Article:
Four Eastern European men pleaded guilty to a scheme overseeing websites that hosted malware used to cause victims hundreds of millions of dollars in losses, the Justice Department said Friday.
Russian nationals Aleksandr Grichishkin and Andrei Skvortsov, along with Aleksandr Skorodumov from Lithuania and Pavel Stassi of Estonia, allegedly oversaw an organization that rented IP addresses, computers servers and domains to cybercriminals between 2008 and 2015. The practice, known as “bulletproof hosting,” is popular with digital thieves trying to evade law enforcement agencies.
Grichishkin, Skvortsov, Skorodumov and Stassi pleaded guilty to one count of RICO conspiracy. They each face up to 20 years in prison.
Crooks have used the hacking tools allegedly hosted by the defendants’ organizations to repeatedly infect U.S. financial institutions and defraud victims. That includes Zeus, a notorious piece of malicious code that a variety of criminals have used to steal over $100 million from victims. Despite the Justice Department’s 2014 disruption of a Zeus-based botnet, strains of the malicious code have continued to infect organizations.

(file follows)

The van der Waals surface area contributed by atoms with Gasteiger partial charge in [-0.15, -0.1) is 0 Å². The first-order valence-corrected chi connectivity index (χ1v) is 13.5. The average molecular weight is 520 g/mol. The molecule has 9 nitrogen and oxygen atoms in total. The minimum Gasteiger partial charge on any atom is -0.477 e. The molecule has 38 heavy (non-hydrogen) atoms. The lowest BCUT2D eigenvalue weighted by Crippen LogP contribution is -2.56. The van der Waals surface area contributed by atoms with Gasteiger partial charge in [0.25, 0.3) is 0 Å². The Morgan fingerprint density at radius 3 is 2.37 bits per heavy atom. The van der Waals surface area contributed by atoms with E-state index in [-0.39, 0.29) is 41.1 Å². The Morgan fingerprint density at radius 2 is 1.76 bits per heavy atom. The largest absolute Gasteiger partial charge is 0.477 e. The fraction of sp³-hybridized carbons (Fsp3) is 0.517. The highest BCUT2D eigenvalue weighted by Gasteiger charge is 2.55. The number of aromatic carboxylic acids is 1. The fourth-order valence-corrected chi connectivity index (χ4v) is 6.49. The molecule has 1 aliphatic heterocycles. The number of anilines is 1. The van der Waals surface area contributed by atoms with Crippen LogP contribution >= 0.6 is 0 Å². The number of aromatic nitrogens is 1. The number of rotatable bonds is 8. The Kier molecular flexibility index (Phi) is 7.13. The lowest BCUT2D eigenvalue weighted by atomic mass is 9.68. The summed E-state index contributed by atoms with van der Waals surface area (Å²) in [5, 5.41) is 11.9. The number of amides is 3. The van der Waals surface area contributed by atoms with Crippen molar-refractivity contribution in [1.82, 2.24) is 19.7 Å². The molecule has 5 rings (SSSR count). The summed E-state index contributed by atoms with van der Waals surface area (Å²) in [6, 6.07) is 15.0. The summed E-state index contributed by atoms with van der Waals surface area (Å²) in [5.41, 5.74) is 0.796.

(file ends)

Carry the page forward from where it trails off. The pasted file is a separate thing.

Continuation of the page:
Law enforcement officials target bulletproof hosting services because of the breadth of illicit activity the services enable. Russian national Kirill Firsov in January pleaded guilty to running another such service, known as Deer.io, which let scammers operate independent web stores where they sold access to hacked online accounts.
In the latest guilty pleas, the charging documents describe a professionally run criminal enterprise with each of the defendants playing a unique role.
Skvortsov was allegedly in charge of smoothing things over with unhappy clients, while Grichishkin oversaw the organization’s employees. Skorodumov handled IT administration for the organization, while Stassi ran the marketing department and set up new hosting accounts using fake or stolen information, according to the indictment.
One of the most helpful services that the four men provided clients was monitoring websites used to block internet infrastructure that is suspected of being used in a crime, according to U.S. prosecutors. Once one of those “blocklists” emerged, the accused would promptly configure new infrastructure for their criminal clients under fake or stolen identities, prosecutors said.